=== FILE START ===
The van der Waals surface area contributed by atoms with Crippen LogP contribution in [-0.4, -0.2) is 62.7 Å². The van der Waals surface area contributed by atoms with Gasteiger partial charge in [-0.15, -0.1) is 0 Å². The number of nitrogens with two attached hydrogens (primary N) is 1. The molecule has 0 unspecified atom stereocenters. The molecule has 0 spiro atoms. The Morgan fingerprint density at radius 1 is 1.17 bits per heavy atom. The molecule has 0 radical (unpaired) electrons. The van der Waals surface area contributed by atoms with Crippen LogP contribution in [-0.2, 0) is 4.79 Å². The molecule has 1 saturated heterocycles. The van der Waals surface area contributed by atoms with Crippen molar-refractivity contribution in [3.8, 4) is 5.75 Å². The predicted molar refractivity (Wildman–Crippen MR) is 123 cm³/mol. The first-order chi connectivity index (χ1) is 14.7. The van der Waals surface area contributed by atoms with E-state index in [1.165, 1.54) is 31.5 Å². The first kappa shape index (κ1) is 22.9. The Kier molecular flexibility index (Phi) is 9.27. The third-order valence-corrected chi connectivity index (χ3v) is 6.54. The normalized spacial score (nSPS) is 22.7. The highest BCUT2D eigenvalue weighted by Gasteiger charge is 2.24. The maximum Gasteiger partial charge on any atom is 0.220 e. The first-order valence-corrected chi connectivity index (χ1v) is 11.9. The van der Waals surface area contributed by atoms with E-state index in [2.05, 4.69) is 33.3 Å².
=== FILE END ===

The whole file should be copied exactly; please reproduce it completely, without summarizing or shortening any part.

The van der Waals surface area contributed by atoms with Crippen LogP contribution in [-0.4, -0.2) is 62.7 Å². The van der Waals surface area contributed by atoms with Gasteiger partial charge in [-0.15, -0.1) is 0 Å². The number of nitrogens with two attached hydrogens (primary N) is 1. The molecule has 0 unspecified atom stereocenters. The molecule has 0 spiro atoms. The Morgan fingerprint density at radius 1 is 1.17 bits per heavy atom. The molecule has 0 radical (unpaired) electrons. The van der Waals surface area contributed by atoms with Crippen LogP contribution in [-0.2, 0) is 4.79 Å². The molecule has 1 saturated heterocycles. The van der Waals surface area contributed by atoms with Crippen molar-refractivity contribution in [3.8, 4) is 5.75 Å². The predicted molar refractivity (Wildman–Crippen MR) is 123 cm³/mol. The first-order chi connectivity index (χ1) is 14.7. The van der Waals surface area contributed by atoms with E-state index in [1.165, 1.54) is 31.5 Å². The first kappa shape index (κ1) is 22.9. The Kier molecular flexibility index (Phi) is 9.27. The third-order valence-corrected chi connectivity index (χ3v) is 6.54. The normalized spacial score (nSPS) is 22.7. The highest BCUT2D eigenvalue weighted by Gasteiger charge is 2.24. The maximum Gasteiger partial charge on any atom is 0.220 e. The first-order valence-corrected chi connectivity index (χ1v) is 11.9. The van der Waals surface area contributed by atoms with E-state index in [2.05, 4.69) is 33.3 Å².